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Thursday, February 02, 2006

Perfume Review: Serge Lutens Cuir Mauresque

Serge Lutens line of fragrances, both export and exclusive, is the one that agrees with my skin chemistry the most. I had incredible luck with his scents; out of over thirty pefumes in his line, I dislike only one and am a little ambivalent about four or five. Cuir Mauresque used to fall into that second category of scents I just could not quite “understand” and truly love. I am not sure what unfortunate foible of my skin chemistry made me unable to fully appreciate this wonderful scent and see it for what it is, a complex, dark, warm, infinitely enjoyable leather fragrance quite unlike any other. I am glad that the cloud lifted. Cuir Mauresque is now one of my favorite Lutens scents and is undoubtedly full bell jar worthy.

Along with Muscs Koublai Khan, I consider this to be one of Lutens’s most sensual, most seductive scents. Cuir Mauresque makes my mouth dry and my knees week. From the slap of pure unadulterated leather in the beginning to the warm, gentle caress of cinnamon and orange blossom at the middle stage, to the wonderful dark, ambery, leathery embrace of the drydown, Cuir Mauresque charmed, enamoured and enslaved me. This being a Lutens scent, it goes almost without mention that the woody accord of cedar and aloe wood (agarwood, the source of ouds) is executed in the most exquisite way; the wood here serves only as a background, but what a luscious, almost sweet background it is! I also adore the way a musk note is woven into the rich tapestry of the composition; even though never too evident, it is there at every stage of the development, adding the raw, animalistic accord that makes the blend all the more irresistible to me. I must also note that the drydown of Cuir Mauresque has a dim, buttery and very slightly powdery quality that I can’t help but compare to Guerlain’s renowned base.

Cuir Mauresque is a part of the non-export collection and is unfortunately only available at Les Salons du Palais Royal in Paris, where a much coveted bell jar retails for €100.00 for 75ml.

*The photo is from sebastien-alain.com.

19 Comments:

Blogger marlen said...

Oh C, you hit the nail on the head! This is one of my all-time favorite leather scents - so sensual, so seductive, and so sexy!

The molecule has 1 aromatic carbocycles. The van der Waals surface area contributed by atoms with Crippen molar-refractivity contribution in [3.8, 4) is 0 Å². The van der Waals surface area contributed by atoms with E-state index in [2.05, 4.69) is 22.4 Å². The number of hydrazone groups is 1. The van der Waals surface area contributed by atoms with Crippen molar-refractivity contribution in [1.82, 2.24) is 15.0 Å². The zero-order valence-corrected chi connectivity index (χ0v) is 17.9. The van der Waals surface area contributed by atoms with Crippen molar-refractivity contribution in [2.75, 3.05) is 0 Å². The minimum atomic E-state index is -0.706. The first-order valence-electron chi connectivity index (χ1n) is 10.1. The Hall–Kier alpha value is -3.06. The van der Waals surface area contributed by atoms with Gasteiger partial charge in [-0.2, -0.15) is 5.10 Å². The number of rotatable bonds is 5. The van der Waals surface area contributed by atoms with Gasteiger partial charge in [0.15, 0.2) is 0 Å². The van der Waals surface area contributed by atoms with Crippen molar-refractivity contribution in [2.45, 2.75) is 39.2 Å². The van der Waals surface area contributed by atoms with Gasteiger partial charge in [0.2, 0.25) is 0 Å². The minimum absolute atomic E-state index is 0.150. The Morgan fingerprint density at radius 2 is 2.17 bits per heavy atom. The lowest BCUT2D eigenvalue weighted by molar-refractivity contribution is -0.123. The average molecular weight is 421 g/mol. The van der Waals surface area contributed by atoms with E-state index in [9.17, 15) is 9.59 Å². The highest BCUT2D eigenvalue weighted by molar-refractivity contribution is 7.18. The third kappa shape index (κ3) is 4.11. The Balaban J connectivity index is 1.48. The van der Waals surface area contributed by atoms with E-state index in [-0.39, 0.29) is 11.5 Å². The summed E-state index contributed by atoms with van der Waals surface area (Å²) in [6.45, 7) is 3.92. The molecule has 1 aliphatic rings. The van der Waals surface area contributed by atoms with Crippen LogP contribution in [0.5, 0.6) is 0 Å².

5:06 AM EST  
Blogger Viktor Öland said...

Oh my dear god: the wood base, the leather accord. Why is SL doing everything so right? This is going to ruin my student economy. And why do the bell shaped bottles have to be so beautiful? Great review!

7:36 AM EST  
Blogger Christina H. said...

Geez,this sounds so very good but then again, I couldn't stand MKK.Do you think this would suit me better?Those bottles are worthy of a purchase alone!So beautiful!Why get we get good stuff like that here?!!!

8:03 AM EST  
Blogger colombina said...

Marlen,
I usually find any leather scent to be sensual, but this one exists on the whole different level of seductiveness I think.

8:31 AM EST  
Blogger colombina said...

Viktor,
Oh yes, Lutens will be the reason for my banlrupcy, that's for sure.

The bottle here is a limited edition, so it is extra special, but even the regular ones are stunning.

8:32 AM EST  
Blogger colombina said...

Christina,
I remember about you and MKK (that was a great review!). Cuir Mauresque has much less of that animalic thing going on, so in that respect you would be safe. Still, I am not sure. This is something that should definitely be tried first. I did not like the first time I sampled it.

8:34 AM EST  
Blogger boisdejasmin said...

It is a beautiful fragrance, and I enjoy it very much. CM has a linear quality (not a bad thing at all though, as the accord it sustains is a very beautiful one), but for this reason it also layers easily with florals like Fleurs d'Oranger.